There's nothing a woman loves more than being able to rag on her man when he gains a few pounds. Heck, I'm always feeling like I have to be on my fitness game so I want my partner to be, too! According to a new project from the Center for Disease Control and Prevention, that extra chub may be no laughing matter. In fact, based on the average height and waistline for men ages 30 to 39, the American man is a bit of a chubster. In fact, their typical BMI is 28.6, which is considered "overweight." Eeeeesh.
In the project, experts compared the BMI of American men to that of men from Japan, the Netherlands, and France. And -- you guessed it, our hometown heroes were tipping the scales. In a bad, bad way.
Sure, it's easy to make fun of someone for being a porker, but considering 69 percent of ALL Americans over the age of 20 are overweight, it's about time we start holding each other accountable.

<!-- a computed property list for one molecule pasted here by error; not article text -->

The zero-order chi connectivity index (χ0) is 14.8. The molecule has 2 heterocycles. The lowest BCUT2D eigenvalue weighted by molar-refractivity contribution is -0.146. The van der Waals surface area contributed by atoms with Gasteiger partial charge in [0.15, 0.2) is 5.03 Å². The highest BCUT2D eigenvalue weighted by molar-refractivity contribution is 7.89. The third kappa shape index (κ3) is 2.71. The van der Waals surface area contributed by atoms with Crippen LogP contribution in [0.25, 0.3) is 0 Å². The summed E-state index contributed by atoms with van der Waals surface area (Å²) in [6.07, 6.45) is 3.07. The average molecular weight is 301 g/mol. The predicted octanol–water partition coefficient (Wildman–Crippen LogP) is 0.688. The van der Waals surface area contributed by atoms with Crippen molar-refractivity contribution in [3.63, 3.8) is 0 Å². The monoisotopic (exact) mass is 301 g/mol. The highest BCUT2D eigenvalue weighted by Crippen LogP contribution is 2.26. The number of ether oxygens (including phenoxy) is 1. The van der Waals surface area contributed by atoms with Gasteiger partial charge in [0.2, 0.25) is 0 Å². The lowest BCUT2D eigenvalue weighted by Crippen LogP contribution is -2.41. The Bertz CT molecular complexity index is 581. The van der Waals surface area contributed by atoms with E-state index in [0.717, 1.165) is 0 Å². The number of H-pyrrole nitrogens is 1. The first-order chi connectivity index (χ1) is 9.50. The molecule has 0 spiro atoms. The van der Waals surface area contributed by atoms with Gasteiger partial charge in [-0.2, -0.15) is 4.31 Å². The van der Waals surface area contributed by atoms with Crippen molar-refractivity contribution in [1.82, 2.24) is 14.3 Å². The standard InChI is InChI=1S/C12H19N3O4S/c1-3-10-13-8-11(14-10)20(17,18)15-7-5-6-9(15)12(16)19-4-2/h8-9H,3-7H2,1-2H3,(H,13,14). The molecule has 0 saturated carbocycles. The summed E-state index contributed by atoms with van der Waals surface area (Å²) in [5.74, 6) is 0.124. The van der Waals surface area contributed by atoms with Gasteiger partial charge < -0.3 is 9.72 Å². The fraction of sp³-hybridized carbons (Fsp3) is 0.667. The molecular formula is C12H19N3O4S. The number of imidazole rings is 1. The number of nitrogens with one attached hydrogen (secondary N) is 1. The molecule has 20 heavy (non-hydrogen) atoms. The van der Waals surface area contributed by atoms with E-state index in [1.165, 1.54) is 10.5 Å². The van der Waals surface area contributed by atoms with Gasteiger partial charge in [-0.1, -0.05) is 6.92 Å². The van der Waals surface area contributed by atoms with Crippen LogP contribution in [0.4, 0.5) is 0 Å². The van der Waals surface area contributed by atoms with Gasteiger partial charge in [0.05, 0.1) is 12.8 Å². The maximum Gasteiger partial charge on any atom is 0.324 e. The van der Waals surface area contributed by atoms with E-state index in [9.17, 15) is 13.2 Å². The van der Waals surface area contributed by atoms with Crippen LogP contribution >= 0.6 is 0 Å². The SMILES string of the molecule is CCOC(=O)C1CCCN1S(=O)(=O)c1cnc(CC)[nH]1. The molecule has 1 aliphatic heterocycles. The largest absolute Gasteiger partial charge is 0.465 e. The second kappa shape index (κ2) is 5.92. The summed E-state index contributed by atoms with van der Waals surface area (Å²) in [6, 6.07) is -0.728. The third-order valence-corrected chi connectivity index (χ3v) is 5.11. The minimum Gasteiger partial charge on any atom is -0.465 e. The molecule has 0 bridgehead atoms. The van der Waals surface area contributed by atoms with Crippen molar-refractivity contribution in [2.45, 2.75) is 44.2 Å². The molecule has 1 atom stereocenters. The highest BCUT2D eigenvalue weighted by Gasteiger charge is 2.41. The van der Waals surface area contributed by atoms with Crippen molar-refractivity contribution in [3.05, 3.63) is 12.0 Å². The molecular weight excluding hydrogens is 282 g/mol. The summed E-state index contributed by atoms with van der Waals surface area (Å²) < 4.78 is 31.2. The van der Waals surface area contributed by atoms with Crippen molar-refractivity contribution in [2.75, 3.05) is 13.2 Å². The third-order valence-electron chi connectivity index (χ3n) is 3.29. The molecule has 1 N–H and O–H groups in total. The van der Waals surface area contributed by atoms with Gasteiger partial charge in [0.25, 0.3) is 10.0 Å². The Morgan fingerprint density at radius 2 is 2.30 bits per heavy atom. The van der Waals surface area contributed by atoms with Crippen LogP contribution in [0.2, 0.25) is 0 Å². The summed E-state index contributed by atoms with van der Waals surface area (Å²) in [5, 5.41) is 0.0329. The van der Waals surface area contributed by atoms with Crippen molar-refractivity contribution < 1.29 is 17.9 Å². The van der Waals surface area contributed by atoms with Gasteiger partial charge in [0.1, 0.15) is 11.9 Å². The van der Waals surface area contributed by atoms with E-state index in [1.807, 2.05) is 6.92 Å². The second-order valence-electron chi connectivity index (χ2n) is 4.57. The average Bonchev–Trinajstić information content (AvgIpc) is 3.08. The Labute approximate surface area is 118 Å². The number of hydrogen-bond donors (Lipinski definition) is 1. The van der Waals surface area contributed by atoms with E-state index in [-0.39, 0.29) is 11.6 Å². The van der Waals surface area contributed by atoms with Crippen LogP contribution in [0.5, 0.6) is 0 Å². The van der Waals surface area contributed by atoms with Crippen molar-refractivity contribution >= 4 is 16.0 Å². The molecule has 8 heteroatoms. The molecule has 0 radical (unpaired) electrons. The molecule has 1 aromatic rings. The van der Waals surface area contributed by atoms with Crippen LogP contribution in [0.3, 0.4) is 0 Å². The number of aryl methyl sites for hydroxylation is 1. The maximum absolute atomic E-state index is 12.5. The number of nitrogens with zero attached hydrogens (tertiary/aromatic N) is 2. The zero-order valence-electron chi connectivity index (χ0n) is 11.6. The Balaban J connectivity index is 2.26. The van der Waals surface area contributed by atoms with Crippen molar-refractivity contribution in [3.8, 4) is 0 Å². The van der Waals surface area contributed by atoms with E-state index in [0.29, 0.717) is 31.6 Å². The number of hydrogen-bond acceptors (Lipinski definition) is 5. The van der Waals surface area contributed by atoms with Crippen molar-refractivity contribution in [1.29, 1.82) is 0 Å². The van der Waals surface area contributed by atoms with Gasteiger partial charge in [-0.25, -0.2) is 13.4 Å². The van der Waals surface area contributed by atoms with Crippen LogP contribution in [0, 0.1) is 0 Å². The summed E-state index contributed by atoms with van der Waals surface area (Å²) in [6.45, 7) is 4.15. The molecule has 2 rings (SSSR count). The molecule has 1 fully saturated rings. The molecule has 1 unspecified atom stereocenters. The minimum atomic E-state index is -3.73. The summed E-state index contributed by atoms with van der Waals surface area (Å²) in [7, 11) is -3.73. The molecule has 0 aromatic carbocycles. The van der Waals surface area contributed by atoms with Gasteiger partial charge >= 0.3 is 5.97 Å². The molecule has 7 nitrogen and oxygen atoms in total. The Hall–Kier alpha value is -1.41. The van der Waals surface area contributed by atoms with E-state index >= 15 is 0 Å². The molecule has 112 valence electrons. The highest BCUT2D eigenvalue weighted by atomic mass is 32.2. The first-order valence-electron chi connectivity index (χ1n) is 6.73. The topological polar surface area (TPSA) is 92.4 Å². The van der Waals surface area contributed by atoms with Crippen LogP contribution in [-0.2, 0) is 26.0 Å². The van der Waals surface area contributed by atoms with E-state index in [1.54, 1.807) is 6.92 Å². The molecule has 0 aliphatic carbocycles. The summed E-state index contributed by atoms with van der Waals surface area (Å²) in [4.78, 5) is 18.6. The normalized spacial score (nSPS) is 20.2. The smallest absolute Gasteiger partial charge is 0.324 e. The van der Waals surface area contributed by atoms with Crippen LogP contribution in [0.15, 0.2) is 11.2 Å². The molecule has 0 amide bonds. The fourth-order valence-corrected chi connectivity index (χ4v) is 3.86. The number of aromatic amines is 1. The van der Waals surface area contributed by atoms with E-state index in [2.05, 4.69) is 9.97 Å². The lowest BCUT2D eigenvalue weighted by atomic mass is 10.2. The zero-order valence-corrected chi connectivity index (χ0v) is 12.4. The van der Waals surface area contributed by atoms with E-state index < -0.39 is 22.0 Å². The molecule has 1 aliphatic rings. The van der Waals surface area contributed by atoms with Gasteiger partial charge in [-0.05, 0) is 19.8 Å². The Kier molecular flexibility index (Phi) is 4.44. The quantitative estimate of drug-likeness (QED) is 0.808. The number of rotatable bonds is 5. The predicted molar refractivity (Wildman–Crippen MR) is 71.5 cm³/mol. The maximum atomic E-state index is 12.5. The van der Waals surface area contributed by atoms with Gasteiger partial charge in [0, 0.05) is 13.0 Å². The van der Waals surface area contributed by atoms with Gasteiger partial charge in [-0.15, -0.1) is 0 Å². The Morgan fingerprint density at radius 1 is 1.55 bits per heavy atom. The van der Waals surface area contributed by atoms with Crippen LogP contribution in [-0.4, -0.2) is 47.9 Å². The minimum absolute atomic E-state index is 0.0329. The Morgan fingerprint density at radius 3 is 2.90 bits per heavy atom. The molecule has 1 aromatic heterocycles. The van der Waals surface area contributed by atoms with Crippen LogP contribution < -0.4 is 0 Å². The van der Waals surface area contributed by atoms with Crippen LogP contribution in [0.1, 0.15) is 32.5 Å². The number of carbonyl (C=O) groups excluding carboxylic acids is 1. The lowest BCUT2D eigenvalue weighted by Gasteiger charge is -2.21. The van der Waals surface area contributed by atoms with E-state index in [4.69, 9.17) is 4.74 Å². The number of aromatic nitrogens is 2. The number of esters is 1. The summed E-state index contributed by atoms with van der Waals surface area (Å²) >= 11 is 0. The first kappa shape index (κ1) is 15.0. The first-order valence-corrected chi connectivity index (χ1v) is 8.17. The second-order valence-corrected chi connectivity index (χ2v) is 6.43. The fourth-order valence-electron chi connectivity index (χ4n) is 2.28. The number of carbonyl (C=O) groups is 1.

It's never easy to change your day-to-day. It is easy to overindulge. When it comes to food, an extravagant dinner out with friends sounds oh-so-much better when you're not thinking of what you can and cannot eat. But here's the thing: we owe it to ourselves.
Think of it this way: You'd rather stay alive longer by treating your body better, right? Well there are smaller changes you can make that won't drastically change your entire life. Make healthy swaps, choose less-fattening Halloween candy, drink coffee every day (seriously!). And heck, do yourself a favor and find some workouts that you enjoy so you can stop using that damned "but I HATE going to the gym!" excuse.
Come on, y'all. Let's bring that obesity statistic down! I don't know about you guys, but I'd rather be dating a toned, tall, dark, and handsome guy myself anyway. Don't worry -- I'll keep up my end of the deal, too.
Do you and your significant other help keep each other healthy?
Image via Tim Pannell/Corbis